The Cheesewich products were sold in 3.6-ounce (oz.) plastic packages. They had the following "Use By" dates: 12/27/19, 1/3/20, 1/23/20, 1/30/20, 2/5/20, 2/6/20, 2/14/20, 2/19/20 and 2/28/20.
We Have Listeriosis Outbreaks Every Year
Because the bacterium is widespread in the environment, Listeria contaminations aren't rare, according to Dr. Stanley Deresinski, an infectious disease physician at Stanford Health Care.
"Listeria monocytogenes causes about 1,600 cases of infection each year in the U.S., with most patients requiring hospitalization and approximately 16 percent of the identified cases leading to death," Deresinski told Healthline.
It's always best to follow safe food handling procedures regardless of whether there's an outbreak or not, according to Dr. Andres Romero, an infectious disease specialist at Providence Saint John's Health Center.
Romero recommends thoroughly cooking all animal-sourced food, washing raw vegetables, avoiding unpasteurized milk, and keeping ready-to-eat food cold.
The Centers for Disease Control and Prevention (CDC) also suggests heating deli meats and hot dogs to steaming hot before consuming. Leftovers should be refrigerated within 2 hours and used within a few days.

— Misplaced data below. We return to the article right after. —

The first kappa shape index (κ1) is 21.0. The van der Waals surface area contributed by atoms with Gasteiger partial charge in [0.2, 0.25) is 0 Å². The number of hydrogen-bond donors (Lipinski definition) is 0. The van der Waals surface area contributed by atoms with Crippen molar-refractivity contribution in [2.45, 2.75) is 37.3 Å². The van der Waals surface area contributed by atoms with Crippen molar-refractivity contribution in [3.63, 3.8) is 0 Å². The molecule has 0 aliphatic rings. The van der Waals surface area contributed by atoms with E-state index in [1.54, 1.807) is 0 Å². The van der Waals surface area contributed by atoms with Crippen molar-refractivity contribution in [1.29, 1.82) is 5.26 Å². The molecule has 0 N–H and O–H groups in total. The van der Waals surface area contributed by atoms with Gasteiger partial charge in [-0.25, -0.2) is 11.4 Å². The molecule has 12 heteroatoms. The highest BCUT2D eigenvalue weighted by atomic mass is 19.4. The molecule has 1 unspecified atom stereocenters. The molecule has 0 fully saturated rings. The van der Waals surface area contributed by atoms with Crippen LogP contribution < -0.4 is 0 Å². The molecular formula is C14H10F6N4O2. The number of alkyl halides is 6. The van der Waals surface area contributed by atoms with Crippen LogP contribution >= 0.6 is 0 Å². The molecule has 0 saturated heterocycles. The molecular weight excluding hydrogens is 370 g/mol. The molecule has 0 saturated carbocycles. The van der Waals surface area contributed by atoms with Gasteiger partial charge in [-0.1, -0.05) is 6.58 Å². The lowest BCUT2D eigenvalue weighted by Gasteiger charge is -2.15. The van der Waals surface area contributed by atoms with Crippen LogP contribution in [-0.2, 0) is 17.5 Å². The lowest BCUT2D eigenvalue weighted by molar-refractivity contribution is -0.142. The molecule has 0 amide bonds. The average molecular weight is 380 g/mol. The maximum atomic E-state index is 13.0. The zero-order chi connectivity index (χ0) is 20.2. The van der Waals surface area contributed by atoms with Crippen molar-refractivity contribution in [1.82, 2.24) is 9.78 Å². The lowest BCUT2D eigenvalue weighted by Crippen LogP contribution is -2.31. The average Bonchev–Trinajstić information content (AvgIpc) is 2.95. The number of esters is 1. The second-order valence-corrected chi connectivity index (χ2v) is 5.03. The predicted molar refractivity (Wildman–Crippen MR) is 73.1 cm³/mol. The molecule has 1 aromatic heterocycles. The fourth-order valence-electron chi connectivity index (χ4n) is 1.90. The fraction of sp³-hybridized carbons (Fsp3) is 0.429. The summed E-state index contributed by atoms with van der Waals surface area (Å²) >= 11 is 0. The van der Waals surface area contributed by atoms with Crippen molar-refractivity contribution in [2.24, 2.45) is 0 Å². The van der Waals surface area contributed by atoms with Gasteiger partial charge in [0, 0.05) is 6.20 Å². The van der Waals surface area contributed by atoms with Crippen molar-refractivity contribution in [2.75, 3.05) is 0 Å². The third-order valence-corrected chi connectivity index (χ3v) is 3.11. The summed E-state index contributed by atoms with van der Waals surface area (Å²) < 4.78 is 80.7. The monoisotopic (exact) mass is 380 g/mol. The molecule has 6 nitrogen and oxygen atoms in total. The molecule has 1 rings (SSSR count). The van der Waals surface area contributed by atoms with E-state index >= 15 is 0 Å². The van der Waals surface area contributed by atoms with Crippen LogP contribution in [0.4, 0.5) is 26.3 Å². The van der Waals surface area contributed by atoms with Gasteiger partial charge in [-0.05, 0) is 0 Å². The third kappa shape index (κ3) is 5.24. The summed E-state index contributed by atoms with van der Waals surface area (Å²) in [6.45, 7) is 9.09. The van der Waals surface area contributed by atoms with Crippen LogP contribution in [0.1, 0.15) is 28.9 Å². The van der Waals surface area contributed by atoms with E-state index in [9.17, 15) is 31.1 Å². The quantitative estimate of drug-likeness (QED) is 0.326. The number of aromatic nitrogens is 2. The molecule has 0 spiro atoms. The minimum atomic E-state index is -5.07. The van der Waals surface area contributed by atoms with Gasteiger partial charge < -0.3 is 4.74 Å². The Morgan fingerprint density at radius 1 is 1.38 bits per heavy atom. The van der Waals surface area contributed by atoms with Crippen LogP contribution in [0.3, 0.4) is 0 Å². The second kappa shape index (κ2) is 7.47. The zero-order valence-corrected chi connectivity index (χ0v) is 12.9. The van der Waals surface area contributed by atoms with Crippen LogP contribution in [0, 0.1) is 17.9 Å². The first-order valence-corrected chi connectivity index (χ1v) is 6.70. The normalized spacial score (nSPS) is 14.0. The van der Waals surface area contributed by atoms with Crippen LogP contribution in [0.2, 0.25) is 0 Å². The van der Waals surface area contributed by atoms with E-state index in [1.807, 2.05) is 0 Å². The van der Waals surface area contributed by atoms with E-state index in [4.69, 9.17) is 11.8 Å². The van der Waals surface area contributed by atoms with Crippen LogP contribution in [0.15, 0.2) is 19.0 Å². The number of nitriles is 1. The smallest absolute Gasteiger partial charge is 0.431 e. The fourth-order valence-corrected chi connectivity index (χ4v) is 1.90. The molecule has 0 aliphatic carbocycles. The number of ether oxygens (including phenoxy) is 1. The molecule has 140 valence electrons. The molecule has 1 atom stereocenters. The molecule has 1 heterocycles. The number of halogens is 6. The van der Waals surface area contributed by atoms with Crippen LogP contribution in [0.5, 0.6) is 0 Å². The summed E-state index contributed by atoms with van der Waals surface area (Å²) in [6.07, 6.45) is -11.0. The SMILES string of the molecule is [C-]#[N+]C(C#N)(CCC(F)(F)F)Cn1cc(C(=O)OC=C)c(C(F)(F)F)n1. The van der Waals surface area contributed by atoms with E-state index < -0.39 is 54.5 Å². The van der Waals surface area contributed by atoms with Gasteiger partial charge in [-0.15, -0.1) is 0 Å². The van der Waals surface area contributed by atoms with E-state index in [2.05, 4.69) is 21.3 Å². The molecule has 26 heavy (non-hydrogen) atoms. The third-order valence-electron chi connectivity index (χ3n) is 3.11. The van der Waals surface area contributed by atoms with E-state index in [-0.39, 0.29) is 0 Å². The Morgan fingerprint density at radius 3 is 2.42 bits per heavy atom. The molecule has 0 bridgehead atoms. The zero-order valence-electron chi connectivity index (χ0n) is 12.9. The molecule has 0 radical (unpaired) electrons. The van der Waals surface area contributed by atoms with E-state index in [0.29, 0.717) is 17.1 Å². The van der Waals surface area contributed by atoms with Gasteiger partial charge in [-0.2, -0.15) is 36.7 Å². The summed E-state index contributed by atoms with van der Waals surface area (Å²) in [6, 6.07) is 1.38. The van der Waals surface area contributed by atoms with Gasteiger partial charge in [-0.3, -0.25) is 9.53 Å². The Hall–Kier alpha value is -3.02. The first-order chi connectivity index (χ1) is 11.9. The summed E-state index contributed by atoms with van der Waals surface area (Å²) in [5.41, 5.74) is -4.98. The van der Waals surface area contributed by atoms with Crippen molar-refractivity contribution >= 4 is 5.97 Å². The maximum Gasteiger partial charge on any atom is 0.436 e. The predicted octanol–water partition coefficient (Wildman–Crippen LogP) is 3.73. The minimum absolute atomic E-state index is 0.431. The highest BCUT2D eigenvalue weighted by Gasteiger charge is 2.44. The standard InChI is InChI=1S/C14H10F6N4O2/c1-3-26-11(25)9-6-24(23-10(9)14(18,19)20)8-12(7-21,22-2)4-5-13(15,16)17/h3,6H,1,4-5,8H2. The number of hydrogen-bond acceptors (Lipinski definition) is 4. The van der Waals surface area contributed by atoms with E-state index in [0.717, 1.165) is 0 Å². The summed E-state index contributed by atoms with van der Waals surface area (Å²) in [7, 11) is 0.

To avoid contamination, set your fridge to 40 F (4 C) or lower and your freezer to 0 F (-18 C), the CDC states.
Here’s How the Illness Plays Out
Symptoms usually present around 1 to 4 weeks after eating something contaminated with Listeria.
In certain cases, it can take up to 70 days to become apparent, according to Dr. Robert Glatter, an emergency physician at Lenox Hill Hospital in New York City.
"It can be difficult to discern the actual source of a Listeria infection, since symptoms of listeriosis may be delayed," Glatter said.
It's often mistaken for the stomach flu or a stomach bug, Glatter adds. Symptoms typically begin with nausea and diarrhea before advancing to muscle aches, fever, chills, and headache.
Healthy individuals can usually beat the infection without experiencing severe symptoms.
"The overwhelming majority of the time, when people eat foods contaminated with Listeria bacteria, they do not get sick. Our immune systems are able to control it and prevent us from getting an infection," said Dr. Richard Martinello, a Yale Medicine infectious disease specialist.
In at-risk groups — such as pregnant women or older adults — the infection can spread to the bloodstream and be severe, even deadly.